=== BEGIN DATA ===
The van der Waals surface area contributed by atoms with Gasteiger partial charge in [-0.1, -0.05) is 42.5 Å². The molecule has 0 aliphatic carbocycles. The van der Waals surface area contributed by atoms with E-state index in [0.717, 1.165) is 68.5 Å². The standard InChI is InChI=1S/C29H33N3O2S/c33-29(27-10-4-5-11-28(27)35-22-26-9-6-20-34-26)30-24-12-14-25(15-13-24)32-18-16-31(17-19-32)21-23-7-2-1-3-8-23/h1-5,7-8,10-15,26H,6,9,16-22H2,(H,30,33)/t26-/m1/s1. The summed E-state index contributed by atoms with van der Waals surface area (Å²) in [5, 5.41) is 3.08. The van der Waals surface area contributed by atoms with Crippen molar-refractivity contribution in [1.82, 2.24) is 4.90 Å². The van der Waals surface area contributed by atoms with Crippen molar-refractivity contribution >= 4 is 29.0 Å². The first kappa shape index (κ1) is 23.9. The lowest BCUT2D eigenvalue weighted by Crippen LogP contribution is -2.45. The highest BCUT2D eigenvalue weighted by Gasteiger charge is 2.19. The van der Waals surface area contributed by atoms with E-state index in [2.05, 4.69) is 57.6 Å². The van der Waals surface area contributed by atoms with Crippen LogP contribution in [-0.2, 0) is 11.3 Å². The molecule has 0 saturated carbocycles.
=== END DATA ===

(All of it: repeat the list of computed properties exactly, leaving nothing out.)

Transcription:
The van der Waals surface area contributed by atoms with Gasteiger partial charge in [-0.1, -0.05) is 42.5 Å². The molecule has 0 aliphatic carbocycles. The van der Waals surface area contributed by atoms with E-state index in [0.717, 1.165) is 68.5 Å². The standard InChI is InChI=1S/C29H33N3O2S/c33-29(27-10-4-5-11-28(27)35-22-26-9-6-20-34-26)30-24-12-14-25(15-13-24)32-18-16-31(17-19-32)21-23-7-2-1-3-8-23/h1-5,7-8,10-15,26H,6,9,16-22H2,(H,30,33)/t26-/m1/s1. The summed E-state index contributed by atoms with van der Waals surface area (Å²) in [5, 5.41) is 3.08. The van der Waals surface area contributed by atoms with Crippen molar-refractivity contribution in [1.82, 2.24) is 4.90 Å². The van der Waals surface area contributed by atoms with Crippen molar-refractivity contribution >= 4 is 29.0 Å². The first kappa shape index (κ1) is 23.9. The lowest BCUT2D eigenvalue weighted by Crippen LogP contribution is -2.45. The highest BCUT2D eigenvalue weighted by Gasteiger charge is 2.19. The van der Waals surface area contributed by atoms with E-state index in [2.05, 4.69) is 57.6 Å². The van der Waals surface area contributed by atoms with Crippen LogP contribution in [-0.2, 0) is 11.3 Å². The molecule has 0 saturated carbocycles.